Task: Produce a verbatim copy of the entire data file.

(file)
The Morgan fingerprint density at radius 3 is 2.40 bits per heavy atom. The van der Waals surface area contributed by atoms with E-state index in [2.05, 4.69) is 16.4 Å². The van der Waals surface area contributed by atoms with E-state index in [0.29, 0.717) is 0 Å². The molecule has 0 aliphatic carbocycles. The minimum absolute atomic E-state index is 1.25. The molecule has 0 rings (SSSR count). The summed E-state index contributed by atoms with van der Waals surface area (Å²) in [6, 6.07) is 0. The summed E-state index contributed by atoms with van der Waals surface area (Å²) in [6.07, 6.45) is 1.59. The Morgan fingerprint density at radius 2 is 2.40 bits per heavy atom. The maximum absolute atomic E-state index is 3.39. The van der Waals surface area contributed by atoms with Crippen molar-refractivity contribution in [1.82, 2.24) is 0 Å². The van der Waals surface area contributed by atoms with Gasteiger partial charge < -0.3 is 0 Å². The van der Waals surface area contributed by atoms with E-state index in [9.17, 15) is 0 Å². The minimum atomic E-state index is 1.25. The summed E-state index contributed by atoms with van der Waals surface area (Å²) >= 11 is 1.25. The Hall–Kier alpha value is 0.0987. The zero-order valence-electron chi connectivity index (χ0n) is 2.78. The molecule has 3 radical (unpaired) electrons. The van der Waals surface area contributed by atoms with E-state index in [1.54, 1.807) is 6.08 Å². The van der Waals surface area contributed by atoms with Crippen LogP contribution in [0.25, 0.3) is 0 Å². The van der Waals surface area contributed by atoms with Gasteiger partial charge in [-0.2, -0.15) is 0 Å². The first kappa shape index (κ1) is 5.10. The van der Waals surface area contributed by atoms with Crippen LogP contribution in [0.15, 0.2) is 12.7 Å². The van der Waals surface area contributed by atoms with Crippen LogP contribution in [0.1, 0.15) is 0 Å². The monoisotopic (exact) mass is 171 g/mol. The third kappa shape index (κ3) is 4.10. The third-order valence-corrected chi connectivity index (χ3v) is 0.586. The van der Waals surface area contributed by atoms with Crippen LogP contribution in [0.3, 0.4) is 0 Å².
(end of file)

The Morgan fingerprint density at radius 3 is 2.40 bits per heavy atom. The van der Waals surface area contributed by atoms with E-state index in [2.05, 4.69) is 16.4 Å². The van der Waals surface area contributed by atoms with E-state index in [0.29, 0.717) is 0 Å². The molecule has 0 aliphatic carbocycles. The minimum absolute atomic E-state index is 1.25. The molecule has 0 rings (SSSR count). The summed E-state index contributed by atoms with van der Waals surface area (Å²) in [6, 6.07) is 0. The summed E-state index contributed by atoms with van der Waals surface area (Å²) in [6.07, 6.45) is 1.59. The Morgan fingerprint density at radius 2 is 2.40 bits per heavy atom. The maximum absolute atomic E-state index is 3.39. The van der Waals surface area contributed by atoms with Crippen molar-refractivity contribution in [1.82, 2.24) is 0 Å². The van der Waals surface area contributed by atoms with Gasteiger partial charge < -0.3 is 0 Å². The van der Waals surface area contributed by atoms with E-state index in [9.17, 15) is 0 Å². The minimum atomic E-state index is 1.25. The summed E-state index contributed by atoms with van der Waals surface area (Å²) >= 11 is 1.25. The Hall–Kier alpha value is 0.0987. The zero-order valence-electron chi connectivity index (χ0n) is 2.78. The molecule has 3 radical (unpaired) electrons. The van der Waals surface area contributed by atoms with E-state index in [1.54, 1.807) is 6.08 Å². The van der Waals surface area contributed by atoms with Crippen LogP contribution in [0.25, 0.3) is 0 Å². The van der Waals surface area contributed by atoms with Gasteiger partial charge in [-0.2, -0.15) is 0 Å². The first kappa shape index (κ1) is 5.10. The van der Waals surface area contributed by atoms with Crippen LogP contribution in [0.15, 0.2) is 12.7 Å². The van der Waals surface area contributed by atoms with Crippen LogP contribution in [0.1, 0.15) is 0 Å². The monoisotopic (exact) mass is 171 g/mol. The third kappa shape index (κ3) is 4.10. The third-order valence-corrected chi connectivity index (χ3v) is 0.586. The van der Waals surface area contributed by atoms with Crippen LogP contribution in [0.3, 0.4) is 0 Å².